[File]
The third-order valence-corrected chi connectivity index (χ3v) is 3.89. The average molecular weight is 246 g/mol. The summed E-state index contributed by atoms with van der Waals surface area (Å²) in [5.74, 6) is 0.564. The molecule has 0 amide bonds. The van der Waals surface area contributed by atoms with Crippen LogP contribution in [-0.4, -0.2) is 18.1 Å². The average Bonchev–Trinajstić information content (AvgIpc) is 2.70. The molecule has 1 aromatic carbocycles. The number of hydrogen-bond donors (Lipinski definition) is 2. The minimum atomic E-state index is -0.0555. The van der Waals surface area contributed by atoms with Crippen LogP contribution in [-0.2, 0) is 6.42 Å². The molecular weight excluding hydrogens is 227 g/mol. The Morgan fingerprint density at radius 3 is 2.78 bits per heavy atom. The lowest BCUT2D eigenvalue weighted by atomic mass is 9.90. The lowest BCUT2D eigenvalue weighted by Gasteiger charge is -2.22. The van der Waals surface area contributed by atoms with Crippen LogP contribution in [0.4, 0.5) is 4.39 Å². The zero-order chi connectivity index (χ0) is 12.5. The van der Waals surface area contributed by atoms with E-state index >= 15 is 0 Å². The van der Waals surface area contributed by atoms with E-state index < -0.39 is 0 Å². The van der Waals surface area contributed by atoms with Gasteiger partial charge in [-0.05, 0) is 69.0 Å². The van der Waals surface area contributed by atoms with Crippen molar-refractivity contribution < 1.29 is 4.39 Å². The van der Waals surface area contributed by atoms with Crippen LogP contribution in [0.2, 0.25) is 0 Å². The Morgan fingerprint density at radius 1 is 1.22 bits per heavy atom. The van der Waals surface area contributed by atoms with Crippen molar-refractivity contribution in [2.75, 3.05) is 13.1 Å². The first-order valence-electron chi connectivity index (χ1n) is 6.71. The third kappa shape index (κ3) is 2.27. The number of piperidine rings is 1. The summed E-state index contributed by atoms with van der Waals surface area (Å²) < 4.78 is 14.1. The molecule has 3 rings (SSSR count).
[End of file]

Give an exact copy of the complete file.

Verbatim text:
The third-order valence-corrected chi connectivity index (χ3v) is 3.89. The average molecular weight is 246 g/mol. The summed E-state index contributed by atoms with van der Waals surface area (Å²) in [5.74, 6) is 0.564. The molecule has 0 amide bonds. The van der Waals surface area contributed by atoms with Crippen LogP contribution in [-0.4, -0.2) is 18.1 Å². The average Bonchev–Trinajstić information content (AvgIpc) is 2.70. The molecule has 1 aromatic carbocycles. The number of hydrogen-bond donors (Lipinski definition) is 2. The minimum atomic E-state index is -0.0555. The van der Waals surface area contributed by atoms with Crippen LogP contribution in [-0.2, 0) is 6.42 Å². The molecular weight excluding hydrogens is 227 g/mol. The Morgan fingerprint density at radius 3 is 2.78 bits per heavy atom. The lowest BCUT2D eigenvalue weighted by atomic mass is 9.90. The lowest BCUT2D eigenvalue weighted by Gasteiger charge is -2.22. The van der Waals surface area contributed by atoms with Crippen LogP contribution in [0.4, 0.5) is 4.39 Å². The zero-order chi connectivity index (χ0) is 12.5. The van der Waals surface area contributed by atoms with E-state index >= 15 is 0 Å². The van der Waals surface area contributed by atoms with E-state index < -0.39 is 0 Å². The van der Waals surface area contributed by atoms with Gasteiger partial charge in [-0.05, 0) is 69.0 Å². The van der Waals surface area contributed by atoms with Crippen molar-refractivity contribution < 1.29 is 4.39 Å². The van der Waals surface area contributed by atoms with Crippen LogP contribution in [0.2, 0.25) is 0 Å². The Morgan fingerprint density at radius 1 is 1.22 bits per heavy atom. The van der Waals surface area contributed by atoms with Crippen molar-refractivity contribution in [2.75, 3.05) is 13.1 Å². The first-order valence-electron chi connectivity index (χ1n) is 6.71. The third kappa shape index (κ3) is 2.27. The number of piperidine rings is 1. The summed E-state index contributed by atoms with van der Waals surface area (Å²) < 4.78 is 14.1. The molecule has 3 rings (SSSR count).